Children's literature is an amorphous, ambiguous creature; its relationship to its audience is difficult; its relationship to the rest of literature, problematic. As I suggested in the companion volume to this book, Children's Literature: the development of criticism, its critics have had to grapple with fundamental issues of classification and evaluation, to encompass a huge field and a large number of 'adjacent' disciplines, as well as communicating to a largely lay audience.
There is no doubt that these paradoxes have produced a body of criticism with an idiosyncratic range of reference and, very often, a distinctive voice. The essays and extracts reprinted here, and the new essays written specifically for this book, are intended to demonstrate this range, and to suggest the kinds of links increasingly made in the field. It may seem that texts as diverse as Sarah Gilead's contribution to PMLA on closure in children's fantasy fiction, or Lissa Paul's experimental discussion of fractal geometry, or Michael Benton's work on poetry and education have nothing in common except the occasional use of the term 'children's literature'. I would argue that they all share an awareness of working in a new field, where the ability to make links across disciplinary and cultural boundaries is vital, and a recognition of the interaction of audiences and texts is central.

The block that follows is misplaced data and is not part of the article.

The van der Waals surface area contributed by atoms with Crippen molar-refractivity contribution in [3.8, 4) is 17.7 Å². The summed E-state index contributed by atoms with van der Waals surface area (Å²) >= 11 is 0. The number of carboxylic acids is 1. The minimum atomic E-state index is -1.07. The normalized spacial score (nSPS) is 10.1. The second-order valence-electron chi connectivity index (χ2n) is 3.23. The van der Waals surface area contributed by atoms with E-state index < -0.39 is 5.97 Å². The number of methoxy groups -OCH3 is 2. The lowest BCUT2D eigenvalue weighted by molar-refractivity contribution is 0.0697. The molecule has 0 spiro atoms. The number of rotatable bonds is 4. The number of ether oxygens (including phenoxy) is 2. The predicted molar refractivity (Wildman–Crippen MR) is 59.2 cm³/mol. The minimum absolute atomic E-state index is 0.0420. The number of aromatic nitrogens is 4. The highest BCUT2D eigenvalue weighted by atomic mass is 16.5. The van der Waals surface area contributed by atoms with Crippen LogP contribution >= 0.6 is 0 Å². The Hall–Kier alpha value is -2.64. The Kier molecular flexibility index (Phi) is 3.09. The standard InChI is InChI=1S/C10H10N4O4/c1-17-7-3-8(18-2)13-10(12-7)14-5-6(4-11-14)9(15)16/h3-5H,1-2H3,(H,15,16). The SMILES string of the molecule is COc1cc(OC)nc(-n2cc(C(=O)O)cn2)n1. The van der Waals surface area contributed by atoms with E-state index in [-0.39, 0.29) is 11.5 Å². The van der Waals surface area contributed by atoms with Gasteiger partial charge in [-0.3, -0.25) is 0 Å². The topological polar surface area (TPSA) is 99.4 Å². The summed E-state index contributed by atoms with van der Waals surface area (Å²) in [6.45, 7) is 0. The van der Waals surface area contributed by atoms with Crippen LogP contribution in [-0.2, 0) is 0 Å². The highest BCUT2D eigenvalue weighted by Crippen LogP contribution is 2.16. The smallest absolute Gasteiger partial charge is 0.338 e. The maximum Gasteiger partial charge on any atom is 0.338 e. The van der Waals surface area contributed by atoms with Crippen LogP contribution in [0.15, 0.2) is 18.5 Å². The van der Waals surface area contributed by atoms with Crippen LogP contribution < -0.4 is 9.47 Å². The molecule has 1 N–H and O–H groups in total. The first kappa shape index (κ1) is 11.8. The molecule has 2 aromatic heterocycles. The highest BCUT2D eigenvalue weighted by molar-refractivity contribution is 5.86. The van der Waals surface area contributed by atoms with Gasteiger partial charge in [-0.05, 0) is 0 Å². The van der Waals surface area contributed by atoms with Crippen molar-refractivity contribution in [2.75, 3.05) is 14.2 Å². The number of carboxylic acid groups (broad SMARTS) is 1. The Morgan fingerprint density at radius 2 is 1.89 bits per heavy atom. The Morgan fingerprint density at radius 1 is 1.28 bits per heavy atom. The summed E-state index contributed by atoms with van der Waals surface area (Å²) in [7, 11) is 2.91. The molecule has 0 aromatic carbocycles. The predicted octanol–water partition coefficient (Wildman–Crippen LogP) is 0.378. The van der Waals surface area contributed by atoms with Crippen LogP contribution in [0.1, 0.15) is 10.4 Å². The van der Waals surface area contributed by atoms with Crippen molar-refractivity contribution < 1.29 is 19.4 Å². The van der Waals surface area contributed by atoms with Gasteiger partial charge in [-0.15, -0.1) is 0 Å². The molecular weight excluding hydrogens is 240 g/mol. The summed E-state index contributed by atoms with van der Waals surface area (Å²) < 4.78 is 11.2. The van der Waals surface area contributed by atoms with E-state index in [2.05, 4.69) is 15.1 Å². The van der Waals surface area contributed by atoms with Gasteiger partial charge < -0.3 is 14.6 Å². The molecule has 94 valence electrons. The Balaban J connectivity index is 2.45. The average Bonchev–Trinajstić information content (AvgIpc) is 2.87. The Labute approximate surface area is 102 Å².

Similarly, behind most of the writing collected here is an awareness of the shifting status of the study of children's literature in the context of a change in the value systems of literature. Increasingly, the ancient 'Verities' of the western cultural tradition are being seen as the tastes of a powerful minority. K.M. Newton has pointed out in his In Defence of Literary Interpretation that the interpretation of texts is bound by the decision of the dominant culture: '[T]he interpreter co-